DeFi has not followed through on its privacy promises — yet
The DeFi industry is not living up to the expectations of Web3 builders or regulators
Midjourney modified by Blockworks
When it comes to personal privacy, the promises of DeFi summer have rung hollow.
Projects flooded the scene with buzzwords like “financial privacy” and “cryptographic security” during the DeFi boom of 2021, setting user expectations sky high when the industry was still in its earliest stages.
As a result, once the dust settled, it became apparent that most of DeFi’s bold privacy declarations had fallen short of expectations. This issue has been further underscored with the rise of new on-chain analytics services like Arkham Intelligence and Chainalysis, whose data dashboards revealed how traceable DeFi users’ on-chain activity actually is.
Now, the DeFi sector is facing increased regulatory pressure to de-anonymize certain transactions and user profiles, while simultaneously dealing with flagging user confidence in terms of their individual rights to data privacy.
But do these challenges mark the demise of privacy in DeFi? We certainly don’t think so.
The fact is, today’s most pressing issues are not a criticism of the nature of DeFi itself, but of its current state of evolution. More specifically, the problem for developers is that much of this frenzy was built on underdeveloped technology which has not lived up to the hype. However, the underlying infrastructure is rapidly maturing, and the Web3 development paradigm is shifting away from the notion that “transparency” must invariably be linked with a “lack of privacy.”
There is a significant difference between a libertarian approach to crypto privacy (doing what you want with no regards to anti-money laundering efforts) and privacy that enables new use cases in a regulatory-friendly way (doing what you want as long as your funds come from a legitimate source).
Fortunately, most privacy laws allow for this delineation, which is why the vast majority of existing regulations have more to do with areas concerning customer protection rather than a blanket opposition to “privacy.”
For instance, the US government supports privacy-enhancing technologies — as long as they align with existing AML/CFT rules. However, when organizations use private blockchains without following these guidelines or use services that operate outside the current laws, they create unnecessarily risks for their users.
The key to making this approach to privacy both practical for regulators and agreeable to users could be, for instance, a decentralized data storage of user’s credentials such as idOS — a GDPR-compliant identity system recently announced during this year’s TOKEN2049 conference. With a solution like that, no single party is in control of user’s credentials even as the system verifiably ensures that users are not on any authorized sanctions lists.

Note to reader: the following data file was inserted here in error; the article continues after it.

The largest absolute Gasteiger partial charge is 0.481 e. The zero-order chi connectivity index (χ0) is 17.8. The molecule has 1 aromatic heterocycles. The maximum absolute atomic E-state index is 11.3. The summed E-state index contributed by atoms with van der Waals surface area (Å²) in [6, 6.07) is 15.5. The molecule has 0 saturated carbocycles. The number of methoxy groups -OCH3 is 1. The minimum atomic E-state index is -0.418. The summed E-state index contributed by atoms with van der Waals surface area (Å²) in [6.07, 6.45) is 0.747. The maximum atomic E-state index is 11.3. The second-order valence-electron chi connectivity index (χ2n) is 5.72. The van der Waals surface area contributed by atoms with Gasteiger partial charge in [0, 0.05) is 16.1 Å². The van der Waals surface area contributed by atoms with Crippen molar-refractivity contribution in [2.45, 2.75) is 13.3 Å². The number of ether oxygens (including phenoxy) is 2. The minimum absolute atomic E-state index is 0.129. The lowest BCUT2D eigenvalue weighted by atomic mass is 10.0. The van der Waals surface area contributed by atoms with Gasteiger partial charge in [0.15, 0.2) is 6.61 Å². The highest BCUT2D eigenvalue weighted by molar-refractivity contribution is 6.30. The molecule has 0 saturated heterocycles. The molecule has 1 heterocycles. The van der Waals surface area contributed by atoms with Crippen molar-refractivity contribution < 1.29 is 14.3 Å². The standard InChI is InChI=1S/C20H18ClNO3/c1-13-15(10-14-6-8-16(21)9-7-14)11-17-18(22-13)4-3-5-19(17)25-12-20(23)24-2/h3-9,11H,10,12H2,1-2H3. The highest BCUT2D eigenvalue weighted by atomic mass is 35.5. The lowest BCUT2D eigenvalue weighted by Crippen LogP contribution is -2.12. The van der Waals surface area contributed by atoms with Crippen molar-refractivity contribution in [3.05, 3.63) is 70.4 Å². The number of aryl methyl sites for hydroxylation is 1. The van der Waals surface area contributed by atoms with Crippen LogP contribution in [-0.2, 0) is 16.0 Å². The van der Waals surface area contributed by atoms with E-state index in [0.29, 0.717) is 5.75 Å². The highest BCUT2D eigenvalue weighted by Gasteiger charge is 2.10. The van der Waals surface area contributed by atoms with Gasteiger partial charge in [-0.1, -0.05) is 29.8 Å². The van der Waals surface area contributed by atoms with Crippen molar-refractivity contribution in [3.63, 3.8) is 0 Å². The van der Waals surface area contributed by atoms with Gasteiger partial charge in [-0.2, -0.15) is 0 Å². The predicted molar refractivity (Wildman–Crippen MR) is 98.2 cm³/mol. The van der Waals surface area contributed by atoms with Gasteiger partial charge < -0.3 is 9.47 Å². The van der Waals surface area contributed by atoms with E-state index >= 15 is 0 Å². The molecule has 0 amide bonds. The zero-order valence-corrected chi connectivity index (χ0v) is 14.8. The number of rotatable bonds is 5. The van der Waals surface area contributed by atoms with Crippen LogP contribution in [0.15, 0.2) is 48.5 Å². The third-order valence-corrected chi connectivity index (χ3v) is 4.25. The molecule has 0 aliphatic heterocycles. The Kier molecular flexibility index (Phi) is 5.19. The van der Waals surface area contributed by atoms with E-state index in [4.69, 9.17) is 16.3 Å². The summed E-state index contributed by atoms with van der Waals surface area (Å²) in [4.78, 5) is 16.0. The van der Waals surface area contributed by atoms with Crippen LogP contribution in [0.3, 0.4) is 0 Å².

Rapidly maturing technologies like zero-knowledge proofs and decentralized identity systems eliminate the need for (and the possibility of) divulging extraneous user data to any external party. At the same time, they enable regulators to identify and act on malicious on-chain activity with confidence and rapidity. Combining such a storage system with privacy-enhanced DeFi apps makes for a comprehensive privacy trading suite that is also aligned with AML regulations.
All of which is to say, Web3 builders are listening to both regulators and end users and developing more nuanced solutions that cater to both ends of the spectrum. There is no doubt that the industry as a whole currently does not live up to the expectations of either side.
Read more from our opinion section: DeFi has a reputation problem
However, one could say the same about the modern Internet, which mirrors DeFi’s evolutionary trajectory from both a developmental and regulatory perspective.
For context: The birth of the internet can be traced to an academic initiative conducted by the US Advanced Research Projects Agency — but the Internet as we know it today was largely the result of a series of informal interactions and decisions made by tinkerers and fringe enthusiasts in the following years. Small, experimental “testnets” and applications that few people imagined would ever matter gave rise to essential Internet protocols still in use today, including File Transfer and TCP/IP.
During this time, the internet was essentially unregulated. Until the expansion and commercialization of the internet in the mid-1990s, the internet’s primary governance model was decentralized and based on informal standards and protocols voluntarily adopted by builders, with a focus on making networks interoperable.
And yet regulations eventually followed, developers adapted, and the vast majority of today’s global financial activities are conducted online — something that would have been unimaginable just a few decades ago given the internet’s discombobulated origins. Despite all its issues, the internet has unquestionably been a force for good in the world: The rapidly maturing DeFi sector has the potential to have a similar impact on the financial system and beyond.
As DeFi continues to grow and mature, regulators will develop new frameworks to govern this industry while developers will create new, responsible privacy-preserving technologies. That’s why Web3 builders should recognize that today’s privacy shortcomings are a puzzle to be solved, not an indictment on the industry. And if an industry outsider cannot imagine a Web3 protocol that addresses regulators’ privacy concerns while satisfying users’ privacy needs, that’s only because that solution hasn’t been built by an industry insider — yet.
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